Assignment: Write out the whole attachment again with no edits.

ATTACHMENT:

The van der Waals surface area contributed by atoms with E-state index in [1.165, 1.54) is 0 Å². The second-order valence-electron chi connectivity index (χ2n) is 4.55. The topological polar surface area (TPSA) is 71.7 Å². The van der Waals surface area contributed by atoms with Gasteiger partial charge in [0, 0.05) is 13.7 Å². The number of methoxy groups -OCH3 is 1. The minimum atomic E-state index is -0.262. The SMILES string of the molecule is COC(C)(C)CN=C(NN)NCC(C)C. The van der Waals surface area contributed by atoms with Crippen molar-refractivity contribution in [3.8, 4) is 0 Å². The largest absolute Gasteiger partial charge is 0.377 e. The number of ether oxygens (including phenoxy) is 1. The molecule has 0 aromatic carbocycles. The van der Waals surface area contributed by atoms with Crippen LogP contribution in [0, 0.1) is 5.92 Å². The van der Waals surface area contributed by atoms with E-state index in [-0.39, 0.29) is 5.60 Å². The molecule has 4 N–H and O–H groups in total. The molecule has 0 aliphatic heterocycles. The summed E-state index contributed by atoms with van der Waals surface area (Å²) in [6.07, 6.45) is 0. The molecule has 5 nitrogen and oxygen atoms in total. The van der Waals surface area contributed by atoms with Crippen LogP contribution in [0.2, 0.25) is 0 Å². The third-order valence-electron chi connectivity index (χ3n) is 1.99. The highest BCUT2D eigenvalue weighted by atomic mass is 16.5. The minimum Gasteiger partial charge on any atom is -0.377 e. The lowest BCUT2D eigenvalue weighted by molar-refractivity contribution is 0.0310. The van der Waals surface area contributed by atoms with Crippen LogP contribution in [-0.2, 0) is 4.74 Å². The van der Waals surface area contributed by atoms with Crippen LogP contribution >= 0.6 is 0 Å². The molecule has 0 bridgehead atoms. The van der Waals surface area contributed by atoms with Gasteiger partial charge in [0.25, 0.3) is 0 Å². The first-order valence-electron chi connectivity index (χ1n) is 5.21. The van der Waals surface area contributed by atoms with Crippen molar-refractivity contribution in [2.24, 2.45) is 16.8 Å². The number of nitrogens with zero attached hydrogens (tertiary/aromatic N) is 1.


The van der Waals surface area contributed by atoms with E-state index in [1.165, 1.54) is 0 Å². The second-order valence-electron chi connectivity index (χ2n) is 4.55. The topological polar surface area (TPSA) is 71.7 Å². The van der Waals surface area contributed by atoms with Gasteiger partial charge in [0, 0.05) is 13.7 Å². The number of methoxy groups -OCH3 is 1. The minimum atomic E-state index is -0.262. The SMILES string of the molecule is COC(C)(C)CN=C(NN)NCC(C)C. The van der Waals surface area contributed by atoms with Crippen molar-refractivity contribution in [3.8, 4) is 0 Å². The largest absolute Gasteiger partial charge is 0.377 e. The number of ether oxygens (including phenoxy) is 1. The molecule has 0 aromatic carbocycles. The van der Waals surface area contributed by atoms with Crippen LogP contribution in [0, 0.1) is 5.92 Å². The van der Waals surface area contributed by atoms with E-state index in [-0.39, 0.29) is 5.60 Å². The molecule has 4 N–H and O–H groups in total. The molecule has 0 aliphatic heterocycles. The summed E-state index contributed by atoms with van der Waals surface area (Å²) in [6.07, 6.45) is 0. The molecule has 5 nitrogen and oxygen atoms in total. The van der Waals surface area contributed by atoms with Crippen LogP contribution in [0.2, 0.25) is 0 Å². The third-order valence-electron chi connectivity index (χ3n) is 1.99. The highest BCUT2D eigenvalue weighted by atomic mass is 16.5. The minimum Gasteiger partial charge on any atom is -0.377 e. The lowest BCUT2D eigenvalue weighted by molar-refractivity contribution is 0.0310. The van der Waals surface area contributed by atoms with Crippen LogP contribution in [-0.2, 0) is 4.74 Å². The van der Waals surface area contributed by atoms with Crippen LogP contribution >= 0.6 is 0 Å². The molecule has 0 bridgehead atoms. The van der Waals surface area contributed by atoms with Gasteiger partial charge in [0.25, 0.3) is 0 Å². The first-order valence-electron chi connectivity index (χ1n) is 5.21. The van der Waals surface area contributed by atoms with Crippen molar-refractivity contribution in [2.24, 2.45) is 16.8 Å². The number of nitrogens with zero attached hydrogens (tertiary/aromatic N) is 1.